In a Q&A posted today, League of Legends developer Riot Games admitted that it unintentionally made its newest champion, Kai’Sa, look “unnecessarily sexualized.”
Riot had previously committed to not adding any more “hyper sexualized” champions to League of Legends, so some players cried foul when they saw the deep V-neckline on Kai’Sa. Lead Producer of Champions Ryan Mireles responded to exactly that complaint in an official dev Q&A, saying that they “could’ve done better.”
“We’ll be the first to admit that Kai’Sa’s neckline didn’t land well with players and that it made her look unnecessarily sexualized, even if it that wasn’t the intention,” Mireles wrote.
Even though we had good intentions, we could’ve done better, and in the future, we will be even more conscious of these decisions.
Mireles explained the decision behind Kai’Sa’s design, a character who survived in League of Legends’ horrific alternate dimension called the Void, saying “it was really important for us to make sure Kai’Sa looked like a human wearing a Void-suit, rather than a monstrosity created by the Void.”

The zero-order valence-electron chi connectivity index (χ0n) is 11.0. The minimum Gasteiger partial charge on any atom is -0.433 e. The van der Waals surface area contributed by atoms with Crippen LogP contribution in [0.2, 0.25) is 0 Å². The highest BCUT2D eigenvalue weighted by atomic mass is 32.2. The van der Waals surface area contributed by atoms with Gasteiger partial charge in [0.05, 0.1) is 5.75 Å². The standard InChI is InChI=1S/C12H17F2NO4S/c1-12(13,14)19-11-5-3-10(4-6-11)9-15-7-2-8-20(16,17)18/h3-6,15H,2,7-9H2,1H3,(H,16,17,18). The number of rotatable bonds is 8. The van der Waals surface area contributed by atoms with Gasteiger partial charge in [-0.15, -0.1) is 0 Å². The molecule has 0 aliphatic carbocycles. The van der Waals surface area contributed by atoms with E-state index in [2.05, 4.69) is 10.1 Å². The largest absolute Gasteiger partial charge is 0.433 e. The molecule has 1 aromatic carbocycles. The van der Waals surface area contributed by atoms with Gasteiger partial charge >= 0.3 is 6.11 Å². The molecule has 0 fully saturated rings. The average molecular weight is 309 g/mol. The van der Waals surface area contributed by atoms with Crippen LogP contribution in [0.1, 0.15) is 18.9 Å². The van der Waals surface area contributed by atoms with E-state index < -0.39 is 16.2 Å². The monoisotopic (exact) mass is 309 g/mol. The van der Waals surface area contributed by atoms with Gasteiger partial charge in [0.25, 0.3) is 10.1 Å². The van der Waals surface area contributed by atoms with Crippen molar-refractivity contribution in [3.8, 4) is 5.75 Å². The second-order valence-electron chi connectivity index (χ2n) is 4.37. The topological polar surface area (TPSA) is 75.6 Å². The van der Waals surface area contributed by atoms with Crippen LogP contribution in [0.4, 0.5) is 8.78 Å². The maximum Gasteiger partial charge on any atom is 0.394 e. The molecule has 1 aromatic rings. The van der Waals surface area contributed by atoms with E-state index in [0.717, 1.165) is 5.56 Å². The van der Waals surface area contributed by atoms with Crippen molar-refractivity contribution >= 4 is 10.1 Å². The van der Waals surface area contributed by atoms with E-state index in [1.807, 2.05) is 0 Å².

Mireles continued by saying that Kai’Sa initially didn’t have a deep neckline, but that the important distinction between human and monster was hard to see in-game. He said that the lack of visible skin made her look inhuman, and that although they tried various ways to fix it, revealing more skin ended up making it clearer to playtesters that she was wearing an outfit.
“In retrospect, we recognize we should’ve prioritized searching for other ways to solve this problem, especially because the end result didn’t land well for many players,” Mireles said. He ended his post by committing to not making the same mistake in the future, saying “Even though we had good intentions, we could’ve done better, and in the future, we will be even more conscious of these decisions.”
There was no indication that Riot Games would be making any changes to Kai’Sa as a part of this response. We have reached out to Riot Games for comment and will update this story when they respond.
Tom Marks is IGN’s PC Editor and pie maker. You can follow him on Twitter.